After your initial assessment of the immediate problem areas, take a look at the longer overall picture. Taxes filed should not have any discrepancies from payroll and meal and sales tax, have been filed on time and have been paid up to date. Check them against the initial cash flow sheet and see how well they are doing against the original estimate. Also check the Initial Cash Flow Sheet to see what other areas are not hitting the original target.  Then spend time on the Balance Sheet and the Income statement and try to see if any over expensed areas have been increasingly deviating from budget. Also make sure the professional fees are in order and not using up needed capital and if so why.  Finally go over the legal obligations including loans, leases, and contracts that can be placing unnecessary draw on resources. This should give you a good starting point from which to bring some of the pieces together to find were money is coming from and going to.

            Chances are that this company will not have a Deviation Analysis report and probably lacking DSR log notes. It may also not have a Break Even report. Both of these are fairly essential to accurately depict were minute problems are coming from.


Hour 1 -  Controllable Expenses - Marketing

Hour 2 - Cost of Sales Food and Beverage, Quality, Taste

Hour 3 - Production and Sales Flow - Daily Sales Report

Hour 4 -  Marketing and Advertising

Hour 5 - Staff Evaluation: Senior Management, Salaried, Hourly

Hour 6 - Quarterly Filed Taxes – Initial Cash Flow Sheet

Hour 7 - Balance Sheet – Income Statement – Professional fees

Hour 8 - Contracts, Loans, and Legal Obligations


Hour 1 - Controllable Expenses

            Starting at your controllable expenses give you the advantage of finding discrepancies in the projected overall picture and shows you areas of immediate accountability. Areas of utmost importance will be Payroll and Benefits, Utilities, Direct Operating Expenses, Administration and Office, Advertising and Promotions and also review Occupancy costs. Although no single Controllable Expense outside of payroll will create a truly damaging situation, together they will add up to around 50% of your Daily Operational Expenses.

            Although cost of sales of food and beverage is a controllable expense and probably the largest, these are not under controllable expenses in the Income statement and will be covered after Controllable Expenses.

Payroll: General – review payroll costs and make sure they are within industry norms for this type of establishment. Make sure the payroll account is a separately funded  account with just the required amount after payday. Make sure they are fully funded, taxes are paid on time and all the staff begins at the budgeted time, completes their work on time and there is no down time that is paid for that is not specified in the employees manual.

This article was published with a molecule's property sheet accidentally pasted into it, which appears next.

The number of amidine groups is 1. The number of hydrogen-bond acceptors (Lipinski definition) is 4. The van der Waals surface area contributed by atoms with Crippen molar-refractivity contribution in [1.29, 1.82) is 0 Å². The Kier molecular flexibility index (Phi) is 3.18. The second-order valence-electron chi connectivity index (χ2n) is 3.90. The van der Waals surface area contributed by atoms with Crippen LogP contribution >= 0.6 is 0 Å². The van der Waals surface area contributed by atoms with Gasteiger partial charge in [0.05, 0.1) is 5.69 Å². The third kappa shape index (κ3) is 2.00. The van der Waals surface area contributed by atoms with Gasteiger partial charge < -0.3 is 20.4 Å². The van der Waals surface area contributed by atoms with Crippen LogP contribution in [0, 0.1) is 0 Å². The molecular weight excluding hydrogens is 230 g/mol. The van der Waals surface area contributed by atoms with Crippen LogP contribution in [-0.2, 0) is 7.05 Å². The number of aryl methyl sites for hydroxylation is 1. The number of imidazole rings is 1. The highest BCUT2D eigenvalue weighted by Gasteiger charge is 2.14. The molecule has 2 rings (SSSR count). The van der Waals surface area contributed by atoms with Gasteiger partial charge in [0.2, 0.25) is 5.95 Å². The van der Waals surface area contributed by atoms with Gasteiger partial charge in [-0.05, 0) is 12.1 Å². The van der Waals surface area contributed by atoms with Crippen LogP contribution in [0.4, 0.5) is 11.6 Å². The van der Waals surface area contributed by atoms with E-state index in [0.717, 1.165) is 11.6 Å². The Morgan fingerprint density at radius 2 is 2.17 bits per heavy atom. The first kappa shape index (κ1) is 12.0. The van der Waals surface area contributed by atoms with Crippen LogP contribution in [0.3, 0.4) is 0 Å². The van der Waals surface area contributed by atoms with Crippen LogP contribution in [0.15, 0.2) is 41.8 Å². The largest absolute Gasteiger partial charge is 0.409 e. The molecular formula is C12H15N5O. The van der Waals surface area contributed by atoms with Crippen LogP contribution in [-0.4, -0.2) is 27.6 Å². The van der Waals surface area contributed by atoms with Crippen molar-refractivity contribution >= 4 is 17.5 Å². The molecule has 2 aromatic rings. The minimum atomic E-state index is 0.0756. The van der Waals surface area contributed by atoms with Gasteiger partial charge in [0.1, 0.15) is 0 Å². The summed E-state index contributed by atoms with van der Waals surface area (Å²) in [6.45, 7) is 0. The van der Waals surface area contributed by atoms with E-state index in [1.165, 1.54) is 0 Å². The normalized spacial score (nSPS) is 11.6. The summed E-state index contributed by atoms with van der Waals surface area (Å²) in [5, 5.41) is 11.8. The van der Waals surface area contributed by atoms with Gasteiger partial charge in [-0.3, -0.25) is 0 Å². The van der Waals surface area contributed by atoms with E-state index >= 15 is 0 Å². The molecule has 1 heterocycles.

Payroll: Senior Management – review all salaries and job descriptions as defined in the employees manual or contracts of employment. Make sure the functions of each  manager is written, defined, and being implemented to achieve the desired sales  results. Set parameters for individual and corporate goals, complete with incentives, challenges, and expected time frames of completion.

Payroll: Salaried and Hourly Employees – review all salaries and hourly employees and  make sure there are no discrepancies from hours budgeted, actual hours worked  and actual work done in those budgeted hours. Briefly discuss employee’s areas of concern to the employees and expect them to have some of the solutions. Make sure they have written job descriptions and are fully aware of corporate policy towards their work, ethics, hygiene, and customer service.

Payroll: Benefits – review employee benefits and legal contracts and make sure they are  not an excess draw on company finances. Restructure any variances with and incentive plan that require sales to be created or personal cost to be reduced so excess draw can be diverted to areas of less immediate expense to the company.


Utilities: General – review current utility costs and functions making sure they are in line with the initial budget. Make sure they are with the parameters of the industry norm for this type of establishment. By making every employee aware of the costs of these expenses they become empowered to make a difference. This will greatly aid in lowering this expense category and concurrently your daily operational expenses (DOE).

Utilities: Gas – review gas charges and any contracts that have set a locked in price. Make sure there are preset parameters for gas used in the preparation and cooking production process and heating the building.